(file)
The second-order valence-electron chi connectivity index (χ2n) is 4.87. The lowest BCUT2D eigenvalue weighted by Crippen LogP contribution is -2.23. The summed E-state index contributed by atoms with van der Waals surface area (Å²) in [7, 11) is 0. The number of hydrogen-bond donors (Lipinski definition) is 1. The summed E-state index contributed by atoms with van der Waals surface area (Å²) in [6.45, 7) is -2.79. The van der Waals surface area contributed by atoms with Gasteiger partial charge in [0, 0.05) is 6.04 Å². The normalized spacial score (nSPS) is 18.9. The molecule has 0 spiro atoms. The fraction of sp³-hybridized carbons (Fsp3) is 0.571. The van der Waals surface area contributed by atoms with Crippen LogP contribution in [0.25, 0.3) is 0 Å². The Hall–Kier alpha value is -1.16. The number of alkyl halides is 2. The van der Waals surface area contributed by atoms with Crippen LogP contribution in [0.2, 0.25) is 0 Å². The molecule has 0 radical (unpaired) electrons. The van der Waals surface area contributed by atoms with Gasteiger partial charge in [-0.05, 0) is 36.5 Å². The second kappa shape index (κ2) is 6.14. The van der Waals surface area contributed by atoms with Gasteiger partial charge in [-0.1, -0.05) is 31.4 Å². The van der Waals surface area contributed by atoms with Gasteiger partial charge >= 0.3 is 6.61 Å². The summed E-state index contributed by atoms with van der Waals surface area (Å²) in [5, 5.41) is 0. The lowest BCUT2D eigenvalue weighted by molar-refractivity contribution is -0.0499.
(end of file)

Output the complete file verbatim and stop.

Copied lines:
The second-order valence-electron chi connectivity index (χ2n) is 4.87. The lowest BCUT2D eigenvalue weighted by Crippen LogP contribution is -2.23. The summed E-state index contributed by atoms with van der Waals surface area (Å²) in [7, 11) is 0. The number of hydrogen-bond donors (Lipinski definition) is 1. The summed E-state index contributed by atoms with van der Waals surface area (Å²) in [6.45, 7) is -2.79. The van der Waals surface area contributed by atoms with Gasteiger partial charge in [0, 0.05) is 6.04 Å². The normalized spacial score (nSPS) is 18.9. The molecule has 0 spiro atoms. The fraction of sp³-hybridized carbons (Fsp3) is 0.571. The van der Waals surface area contributed by atoms with Crippen LogP contribution in [0.25, 0.3) is 0 Å². The Hall–Kier alpha value is -1.16. The number of alkyl halides is 2. The van der Waals surface area contributed by atoms with Crippen LogP contribution in [0.2, 0.25) is 0 Å². The molecule has 0 radical (unpaired) electrons. The van der Waals surface area contributed by atoms with Gasteiger partial charge in [-0.05, 0) is 36.5 Å². The second kappa shape index (κ2) is 6.14. The van der Waals surface area contributed by atoms with Gasteiger partial charge in [-0.1, -0.05) is 31.4 Å². The van der Waals surface area contributed by atoms with Gasteiger partial charge >= 0.3 is 6.61 Å². The summed E-state index contributed by atoms with van der Waals surface area (Å²) in [5, 5.41) is 0. The lowest BCUT2D eigenvalue weighted by molar-refractivity contribution is -0.0499.